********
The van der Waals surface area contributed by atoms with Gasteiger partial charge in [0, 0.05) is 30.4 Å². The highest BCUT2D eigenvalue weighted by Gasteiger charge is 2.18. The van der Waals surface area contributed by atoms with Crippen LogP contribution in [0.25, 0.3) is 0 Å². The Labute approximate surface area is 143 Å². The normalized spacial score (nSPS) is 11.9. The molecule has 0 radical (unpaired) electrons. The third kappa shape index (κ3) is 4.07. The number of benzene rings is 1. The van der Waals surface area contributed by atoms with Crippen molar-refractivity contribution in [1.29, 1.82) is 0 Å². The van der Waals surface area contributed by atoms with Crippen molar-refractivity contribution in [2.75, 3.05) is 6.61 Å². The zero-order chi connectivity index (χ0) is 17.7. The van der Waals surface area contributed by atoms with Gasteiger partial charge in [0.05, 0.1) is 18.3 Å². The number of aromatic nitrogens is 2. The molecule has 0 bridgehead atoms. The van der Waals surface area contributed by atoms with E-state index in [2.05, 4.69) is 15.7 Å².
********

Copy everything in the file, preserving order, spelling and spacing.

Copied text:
The van der Waals surface area contributed by atoms with Gasteiger partial charge in [0, 0.05) is 30.4 Å². The highest BCUT2D eigenvalue weighted by Gasteiger charge is 2.18. The van der Waals surface area contributed by atoms with Crippen LogP contribution in [0.25, 0.3) is 0 Å². The Labute approximate surface area is 143 Å². The normalized spacial score (nSPS) is 11.9. The molecule has 0 radical (unpaired) electrons. The third kappa shape index (κ3) is 4.07. The number of benzene rings is 1. The van der Waals surface area contributed by atoms with Crippen molar-refractivity contribution in [1.29, 1.82) is 0 Å². The van der Waals surface area contributed by atoms with Crippen molar-refractivity contribution in [2.75, 3.05) is 6.61 Å². The zero-order chi connectivity index (χ0) is 17.7. The van der Waals surface area contributed by atoms with Gasteiger partial charge in [0.05, 0.1) is 18.3 Å². The number of aromatic nitrogens is 2. The molecule has 0 bridgehead atoms. The van der Waals surface area contributed by atoms with E-state index in [2.05, 4.69) is 15.7 Å².